Patient, Person, Customer, Member; Which one is Appropriate?

By | April 9, 2019

One of my earliest blogs discusses the difference between using the words person and patient to describe those we serve. We use numerous descriptions, depending on what part of the healthcare ecosystem and the message one is delivering. Health plans frequently refer to those they serve as members, whereas physicians and hospitals use the term patients, patient advocacy groups describe them as human beings or persons, which is the most appropriate, and finally, to denote a more market dynamic, many are utilizing the terms, consumers or customers.

None of these terms is correct in all instances except for “human being,” which is, the term most infrequently used since it is the most nondescript.  When I am sick, I desire to be a patient, treated with respect; when I am well, I wish to be a person and not a patient. When I prefer healthcare to be a “market, I want to be a customer or consumer, and if I am joining a group of like-minded people, I want to be a member. But no matter what, I ALWAYS want to be treated like a human being.

Undoubtedly, we can argue all day about the correct term. Paramount is the exhibition of reverence in remembering that all those we serve are human beings and require respect. Which is why we need to focus on collaborating with them for the best outcomes for their health and wellness, and based on what is important to them.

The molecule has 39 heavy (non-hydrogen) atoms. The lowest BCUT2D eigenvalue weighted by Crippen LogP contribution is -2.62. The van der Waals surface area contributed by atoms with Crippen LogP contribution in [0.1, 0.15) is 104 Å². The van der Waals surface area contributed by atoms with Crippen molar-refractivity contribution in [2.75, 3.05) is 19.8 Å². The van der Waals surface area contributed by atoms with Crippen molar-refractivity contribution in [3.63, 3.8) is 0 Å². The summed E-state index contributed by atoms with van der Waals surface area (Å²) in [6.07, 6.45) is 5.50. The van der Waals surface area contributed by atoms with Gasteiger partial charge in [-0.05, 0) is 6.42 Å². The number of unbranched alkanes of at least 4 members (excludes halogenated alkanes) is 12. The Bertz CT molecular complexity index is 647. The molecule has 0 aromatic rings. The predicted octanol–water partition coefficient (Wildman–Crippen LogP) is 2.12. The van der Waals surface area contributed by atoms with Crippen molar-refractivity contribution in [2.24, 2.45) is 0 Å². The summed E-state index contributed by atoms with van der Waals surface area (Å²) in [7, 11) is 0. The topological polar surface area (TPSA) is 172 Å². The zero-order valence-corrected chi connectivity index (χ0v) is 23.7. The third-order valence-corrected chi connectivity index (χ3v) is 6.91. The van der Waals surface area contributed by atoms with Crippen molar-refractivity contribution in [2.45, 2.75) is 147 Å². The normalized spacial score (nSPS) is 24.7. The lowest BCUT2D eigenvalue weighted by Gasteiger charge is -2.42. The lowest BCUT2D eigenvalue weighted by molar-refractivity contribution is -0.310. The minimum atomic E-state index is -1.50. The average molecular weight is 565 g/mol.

Healthcare does not follow true market dynamics, as our laws mandate treatment under certain situations, the negotiation of prices is between a provider and a third party, and those that receive services are separated from the payment of the full costs. In addition, the concept that the customer is always right does not hold credence when it comes to what is the most efficacious treatment option. However, this also does not suggest that shared decision-making is not important; it only delineates that the simple term “customer” is not always appropriate. For example, asking for antibiotics for a viral infection is inappropriate regardless of what the “customer” wishes because such treatment affects others in regard to the increase in antibiotic resistant organisms.

Consumer, one who consumes our services, is correct but can be construed that healthcare is a pure commodity which is not true. Health and wellness have complicated situations that require more than just a pure product can deliver, while other aspects act much more analogous to a commodity.

When one is sick, patient centricity and patient-centered care sounds fantastic. However, at other times, it is more appropriate to consider person centeredness, as the appropriate services focus on wellness, not illness. At those times,” person” might be a better term than “patient.”

Choosing our words is critical since they contain the power to either embrace or alienate. I do not believe we will all agree on one specific correct term, as they change based on the situation. But, let us be aware of these dynamics and attempt to use the right word at the proper time or, at least, define the terms when being utilized, explain the choice, and be cognizant that not all might deem them appropriate. If we are transparent in our thoughts and communications, we are much less apt to offend